It’s the urban drama most of us have been forced to play. A panhandler stands outside your car window, invoking God and asking for help. What do you do?
For many, the answer is nothing, Keep the windows rolled up and drive straight ahead. Homeless people pleading for help are now so numerous that they’ve become what one pastor called “visual white noise” in our contemporary landscape.
Five weeks ago, though, Doral Chenoweth III, made another decision. He stopped for Ted Williams, a man we now know as “the homeless guy with the golden voice.”
We know what’s happened to Williams: overnight fame, job offers. But what about Chenoweth? What made him stop for Williams? It turns out Chenoweth has a story of his own, and it’s rooted in his faith.
Mr Chenoweth is an Angel.....Sometimes We are privileged to be able to shake our angels' hands...and to physically look into their face and tell them thanks.
Mr Chenoweth is an Angel.....Sometimes We are privileged to be able to shake our angels' hands...and to physically look into there face and tell them thanks.
I pray to God he keeps it together and does not let the right now fame go to his head. Also, since he is a voice-over artist, perhaps he should try to find a way to give up those cigarettes, which don't do anything to help. Stay rooted and grounded in God Ted and despite what comes 'He' will see that you make it through.
He sounds like BO and his voice appears to be affected by cigarette use. Lung cancer?
Try not to be so cranky. Peace.
William’s voice certainly is wonderful to listen to. I will have to keep my ears open to see what the Kraft Macaroni & Cheese commercial has him sayin’. But really it is his smile that is equally beautiful! I hope he is able to handle all the fame and stay on track now…even join a Church close to his new home!
May God bless him and the Chenoweth family.
I hope and believe he will do well. He, on NBC Today, proclaimed his faith. May God bless and keep him.
I believe Bill Gates and Warren Buffet are both atheists. Might want to check the Gates Foundation to see how it impacts the world in the arena of good works every day.
@Peace2All – you my friend may already have the best post for 2011 with that one. Totally true, good is good no matter what label we choose to put on it.
In the article, it discusses Mr. Chenoweth's helping others because it is part of his job to notice people... and... it is part of his 'faith.' He has done some remarkable things, in terms of being compassionate, loving and giving.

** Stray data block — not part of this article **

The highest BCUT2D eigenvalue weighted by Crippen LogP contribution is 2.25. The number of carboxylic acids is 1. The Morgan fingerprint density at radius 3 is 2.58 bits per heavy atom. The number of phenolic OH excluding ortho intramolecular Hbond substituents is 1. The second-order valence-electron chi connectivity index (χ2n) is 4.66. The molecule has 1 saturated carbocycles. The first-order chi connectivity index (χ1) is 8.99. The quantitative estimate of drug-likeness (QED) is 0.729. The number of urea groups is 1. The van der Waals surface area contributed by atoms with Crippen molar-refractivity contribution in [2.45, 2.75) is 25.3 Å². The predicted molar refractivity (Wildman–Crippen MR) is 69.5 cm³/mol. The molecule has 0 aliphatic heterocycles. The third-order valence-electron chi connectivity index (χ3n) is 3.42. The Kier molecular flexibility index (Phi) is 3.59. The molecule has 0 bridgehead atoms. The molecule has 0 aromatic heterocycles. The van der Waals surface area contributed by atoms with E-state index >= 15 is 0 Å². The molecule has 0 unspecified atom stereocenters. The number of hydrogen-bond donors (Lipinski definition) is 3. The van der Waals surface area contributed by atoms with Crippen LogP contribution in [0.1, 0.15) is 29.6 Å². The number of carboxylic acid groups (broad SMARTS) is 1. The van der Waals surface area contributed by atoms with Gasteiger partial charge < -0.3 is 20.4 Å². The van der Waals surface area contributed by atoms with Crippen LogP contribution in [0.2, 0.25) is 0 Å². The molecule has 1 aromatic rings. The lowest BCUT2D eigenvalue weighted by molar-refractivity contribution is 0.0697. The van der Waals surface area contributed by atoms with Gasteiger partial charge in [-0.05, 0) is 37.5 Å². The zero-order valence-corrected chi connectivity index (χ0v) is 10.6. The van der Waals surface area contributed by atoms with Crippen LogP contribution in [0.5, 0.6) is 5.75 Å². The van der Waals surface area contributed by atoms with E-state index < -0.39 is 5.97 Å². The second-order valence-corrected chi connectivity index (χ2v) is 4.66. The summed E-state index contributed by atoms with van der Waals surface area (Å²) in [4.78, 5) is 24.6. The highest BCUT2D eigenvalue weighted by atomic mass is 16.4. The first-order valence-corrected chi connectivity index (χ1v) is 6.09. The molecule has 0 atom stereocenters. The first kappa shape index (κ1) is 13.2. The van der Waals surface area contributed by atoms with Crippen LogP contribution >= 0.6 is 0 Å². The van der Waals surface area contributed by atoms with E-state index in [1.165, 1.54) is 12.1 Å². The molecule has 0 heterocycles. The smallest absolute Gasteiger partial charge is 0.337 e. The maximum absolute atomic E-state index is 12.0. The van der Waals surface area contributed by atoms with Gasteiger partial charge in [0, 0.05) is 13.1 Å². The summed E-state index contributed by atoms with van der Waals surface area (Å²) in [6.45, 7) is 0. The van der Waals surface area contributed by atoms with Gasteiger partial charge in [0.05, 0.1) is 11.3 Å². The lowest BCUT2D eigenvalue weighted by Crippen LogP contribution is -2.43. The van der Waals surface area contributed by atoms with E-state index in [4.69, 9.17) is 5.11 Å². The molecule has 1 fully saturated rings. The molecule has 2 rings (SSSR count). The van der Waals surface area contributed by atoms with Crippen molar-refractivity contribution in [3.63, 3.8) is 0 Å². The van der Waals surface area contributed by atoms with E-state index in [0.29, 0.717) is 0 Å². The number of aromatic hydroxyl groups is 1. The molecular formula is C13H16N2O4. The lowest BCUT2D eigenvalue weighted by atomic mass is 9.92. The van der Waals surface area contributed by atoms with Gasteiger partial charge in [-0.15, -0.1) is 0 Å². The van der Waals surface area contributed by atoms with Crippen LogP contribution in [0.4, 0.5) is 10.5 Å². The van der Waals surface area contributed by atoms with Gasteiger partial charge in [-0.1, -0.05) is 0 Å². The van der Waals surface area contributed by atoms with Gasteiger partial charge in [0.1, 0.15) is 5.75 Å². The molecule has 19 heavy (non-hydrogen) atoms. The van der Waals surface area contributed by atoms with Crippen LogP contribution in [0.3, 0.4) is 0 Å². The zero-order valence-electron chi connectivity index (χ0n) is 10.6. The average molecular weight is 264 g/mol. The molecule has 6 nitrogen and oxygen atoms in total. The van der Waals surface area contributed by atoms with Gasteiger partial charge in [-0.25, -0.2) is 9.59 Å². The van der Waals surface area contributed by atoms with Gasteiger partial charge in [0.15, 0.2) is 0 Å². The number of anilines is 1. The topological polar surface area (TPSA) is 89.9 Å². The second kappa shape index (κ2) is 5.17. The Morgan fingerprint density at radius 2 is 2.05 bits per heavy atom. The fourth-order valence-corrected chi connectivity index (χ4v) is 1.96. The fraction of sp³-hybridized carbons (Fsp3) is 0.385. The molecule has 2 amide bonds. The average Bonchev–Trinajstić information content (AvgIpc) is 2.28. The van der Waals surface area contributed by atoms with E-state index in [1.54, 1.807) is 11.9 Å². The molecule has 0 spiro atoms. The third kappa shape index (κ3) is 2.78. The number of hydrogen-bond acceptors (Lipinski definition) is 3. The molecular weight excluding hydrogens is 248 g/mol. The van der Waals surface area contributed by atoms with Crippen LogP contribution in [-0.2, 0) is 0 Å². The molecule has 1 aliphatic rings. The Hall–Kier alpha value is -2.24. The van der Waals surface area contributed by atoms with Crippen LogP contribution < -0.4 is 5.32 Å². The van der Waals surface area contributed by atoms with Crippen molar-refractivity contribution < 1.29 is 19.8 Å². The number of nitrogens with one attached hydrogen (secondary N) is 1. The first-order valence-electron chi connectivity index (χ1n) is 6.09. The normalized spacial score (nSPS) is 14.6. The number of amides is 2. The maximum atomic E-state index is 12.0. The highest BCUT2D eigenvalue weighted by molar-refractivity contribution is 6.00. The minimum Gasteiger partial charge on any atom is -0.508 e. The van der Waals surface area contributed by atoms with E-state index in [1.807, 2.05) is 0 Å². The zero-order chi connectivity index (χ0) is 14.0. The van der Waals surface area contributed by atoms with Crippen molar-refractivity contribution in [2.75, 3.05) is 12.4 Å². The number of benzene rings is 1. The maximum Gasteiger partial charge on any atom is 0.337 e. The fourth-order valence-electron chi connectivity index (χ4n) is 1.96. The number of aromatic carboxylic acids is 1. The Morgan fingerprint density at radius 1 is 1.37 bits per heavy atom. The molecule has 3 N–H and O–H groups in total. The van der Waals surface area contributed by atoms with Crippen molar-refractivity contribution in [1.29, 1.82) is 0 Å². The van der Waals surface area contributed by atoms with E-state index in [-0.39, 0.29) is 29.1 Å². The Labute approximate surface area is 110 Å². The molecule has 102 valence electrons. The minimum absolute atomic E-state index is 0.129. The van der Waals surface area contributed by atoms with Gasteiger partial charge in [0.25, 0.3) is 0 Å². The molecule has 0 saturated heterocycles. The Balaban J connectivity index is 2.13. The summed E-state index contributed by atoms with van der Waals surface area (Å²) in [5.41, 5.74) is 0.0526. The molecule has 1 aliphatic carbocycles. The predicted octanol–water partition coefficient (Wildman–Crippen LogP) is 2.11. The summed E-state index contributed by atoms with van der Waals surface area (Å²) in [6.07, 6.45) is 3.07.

And, while I understand that he attributes his giving as a part of of religion and faith, these behaviors are not 'exclusive' to only people that are Christians or 'believers.'
Agnostics, atheists... and all others in between 'give... because it is just the 'right' thing to do... yes...?
Again, I am in no way taking anything away from Mr. Chenoweth, and the wonderful things he has done. He should be applauded...!
My point being... qualities like love, charity, compassion, giving, etc... are not just exhibited by people of 'religious beliefs,' but by others as well.
And the reason I'm mentioning this is... I have often seen posts by believers, that agnostics and atheists are mean, self-centered, unhappy people.
There are certainly good, happy, loving, giving, compassionate believers, and... there are certainly good, loving, happy giving, compassionate atheists and agnostics... and people of (other religions) for that matter. These qualities are not just reserved for Christians.
Again... Great story of giving and love... regardless of being of faith or not.
@Peace2all: Yes, I second GSA. Good is good no matter what we call it. And Mr Chenoweth certainly has given a greater share of kindness and care than most. "You may not be able to help someone with money, but you can at least say hello, how you doing, and look at them." A lesson for us all.
Peace2all, excellent post. Great points !
The CNN Belief Blog covers the faith angles of the day's biggest stories, from breaking news to politics to entertainment, fostering a global conversation about the role of religion and belief in readers' lives. It's edited by CNN's Daniel Burke with contributions from Eric Marrapodi and CNN's worldwide news gathering team.